lemon_and_ paeroa_003L&P is also often used as a mixer in New Zealand bars, particularly with Southern Comfort.

Although L&P itself is now made on the same production line as Coke’s other beverages, an L&P Kiwiana shop and café remains in Paeroa.

Analysis of Paeroa mineral water by Arthur Wohlman in 1904 revealed magnesium bicarbonate in a concentration of 73 grains to the gallon (1040 mg/L). In 1908 the property containing the mineral spring was purchased by Robert Fewell and his brother-in-law Frank Brinkler. Their company Paeroa Natural Mineral Water Company, bottled the spring water until 1915 when they sold the company to Menzies and Company who, in turn, opened a new factory in Paeroa in 1926. In the late 1940s lemon_and_ paeroa_001‘Lemon and Paeroa’ and ‘Paeroa and Lemon’ were both marketed. In 1963 Menzies and Co merged with Hamilton based bottlers CL Innes, and L&P took on the Innes Tartan as a motif on the neck of the L&P bottle. This continued until the late 1970s, when L&P was taken over by Oasis Industries, before it was, in turn, taken over by Coca Cola.

In the late 1980s, a collaboration of New Zealand music artists recorded a cover of Martha and the Vandellas song (Love is Like A) Heat Wave, to promote the drink.

In mid 2013 Whittaker’s chocolate released a new product in collaboration with L&P. Lunched with the tongue in cheek advertisement of a Whittaker’s delivery van sporting the brand’s iconic logo was ‘crashed’ into the iconic L&P bottle statue in Paeroa. Whittaker’s L&P chocolate is made of Whittaker’s 28% cocoa white chocolate infused with the essence of L&P and bursting with popping candy to give it real fizz.

Text from Wikipedia 

Help Needed
I need your help visitors, both in suggesting sodas and soft drinks from around the world and in giving your opinion on the ones presented if you know the product. And you can start with giving your opinion on the ones posted already or reading what other visitors have written  – Ted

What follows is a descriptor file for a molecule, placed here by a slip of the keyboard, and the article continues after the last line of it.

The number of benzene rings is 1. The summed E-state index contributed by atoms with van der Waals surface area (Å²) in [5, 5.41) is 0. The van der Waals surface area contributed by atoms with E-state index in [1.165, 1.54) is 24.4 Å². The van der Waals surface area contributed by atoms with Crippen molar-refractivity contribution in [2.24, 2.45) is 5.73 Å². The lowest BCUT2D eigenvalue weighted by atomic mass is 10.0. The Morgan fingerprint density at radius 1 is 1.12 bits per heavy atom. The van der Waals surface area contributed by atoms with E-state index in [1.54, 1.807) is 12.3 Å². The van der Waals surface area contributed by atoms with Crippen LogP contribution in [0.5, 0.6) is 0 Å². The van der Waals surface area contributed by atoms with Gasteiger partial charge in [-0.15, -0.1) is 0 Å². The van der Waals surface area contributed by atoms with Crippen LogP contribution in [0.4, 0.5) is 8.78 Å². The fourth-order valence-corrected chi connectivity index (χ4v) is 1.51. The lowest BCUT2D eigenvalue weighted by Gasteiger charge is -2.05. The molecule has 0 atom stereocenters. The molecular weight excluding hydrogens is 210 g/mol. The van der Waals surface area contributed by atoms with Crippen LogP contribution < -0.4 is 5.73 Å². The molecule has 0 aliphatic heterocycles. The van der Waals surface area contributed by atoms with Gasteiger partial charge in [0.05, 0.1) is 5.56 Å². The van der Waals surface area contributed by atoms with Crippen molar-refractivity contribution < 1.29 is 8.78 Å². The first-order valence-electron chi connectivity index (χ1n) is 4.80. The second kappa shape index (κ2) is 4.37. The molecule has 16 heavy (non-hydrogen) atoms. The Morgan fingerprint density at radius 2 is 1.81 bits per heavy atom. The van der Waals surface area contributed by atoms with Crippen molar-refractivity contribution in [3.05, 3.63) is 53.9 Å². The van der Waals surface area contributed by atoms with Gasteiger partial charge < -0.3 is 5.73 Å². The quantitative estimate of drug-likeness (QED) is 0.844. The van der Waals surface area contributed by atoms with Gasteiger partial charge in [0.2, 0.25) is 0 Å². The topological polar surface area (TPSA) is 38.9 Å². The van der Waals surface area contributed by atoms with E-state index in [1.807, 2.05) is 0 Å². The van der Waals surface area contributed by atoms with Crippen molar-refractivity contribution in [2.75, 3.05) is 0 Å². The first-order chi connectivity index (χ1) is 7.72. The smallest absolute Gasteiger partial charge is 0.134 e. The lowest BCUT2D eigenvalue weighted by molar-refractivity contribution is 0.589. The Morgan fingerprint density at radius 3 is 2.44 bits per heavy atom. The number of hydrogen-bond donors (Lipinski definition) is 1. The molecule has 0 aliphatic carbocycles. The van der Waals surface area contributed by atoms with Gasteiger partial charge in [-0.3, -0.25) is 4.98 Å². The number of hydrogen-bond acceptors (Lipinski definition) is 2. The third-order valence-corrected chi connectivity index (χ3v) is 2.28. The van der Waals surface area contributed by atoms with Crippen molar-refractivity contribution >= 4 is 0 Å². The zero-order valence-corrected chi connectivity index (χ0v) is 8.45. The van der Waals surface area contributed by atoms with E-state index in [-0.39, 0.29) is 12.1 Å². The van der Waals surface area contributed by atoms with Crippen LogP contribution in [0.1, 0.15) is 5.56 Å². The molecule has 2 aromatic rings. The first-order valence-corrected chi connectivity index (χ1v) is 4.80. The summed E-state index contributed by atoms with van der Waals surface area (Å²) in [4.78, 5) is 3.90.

List of Soft drinks and sodas posted already
Visitors soft drinks and sodas suggestions and comments

Filed under: Food & drinks, Soft drinks and sodas Tagged: L&P, Lemon & Paeroa, Sodas, Softdrink

Great American Cars Of The Forties – 1941 Cadillac Sixty-Special


The 1941 Cadillac Sixty-Special is primarily a great car of the Thirties, the last and most visually changed version of William L. Mitchell’s trendsetting 1938 original. But greatness transcends time, and this car also ranks as one the Forties’ proudest achievements.


Mitchell was only 23 when his mentor, General Motors design chief Harley Earl, named him to head the Cadillac styling studio in 1936. That division had just launched its Series 60, a line of smaller V-8 models sharing the corporate B-body platform with Buick, Oldsmobile, and Cadillac’s "companion" make, LaSalle. It was conceived by division general manager Nicholas Dreystadt as a way to bolster sales by plugging the $900 price gap between the lagging LaSalle and the least costly senior cars. As the lowest-priced Cadillac since 1908, the 60 did spectacularly well, boosting division sales an astounding 254 percent and accounting for over half the make’s 1936 model year volume. But Dreystadt knew that a "medium-price" image was hurting LaSalle, so he decided to bolster the new line’s image by putting Earl to work on a special 60, roomier, more luxurious, and far more stylish than anything Cadillac had ever offered. Earl turned over the job to Mitchell. It was the young designer’s first assignment, and his execution was brilliant.

1941 Cadillac Sixty Special

The result appeared just two years later: a predictive four-dour sedan with close-coupled styling that marked a major departure for Cadillac and made everything else on the road oldfashioned. Built on a three-inch-longer (127-inch) wheelbase, the new Sixty Special shared the 60′s basic X-member chassis design and 135-horsepower, 346-cubic-inch "Monobloc" V-8, but stood three inches lower than any previous Cadillac. Running boards were conspicuously absent, brightwork restrained in an age when chrome was de rigueur, and fulsome "pontoon" fenders accentuated the long, low silhouette. Mitchell broke new ground by eliminating the traditional belt moldings, integrating the trunk with the body, employing ultrathin roof pillars, and framing the door windows with delicate bright bands.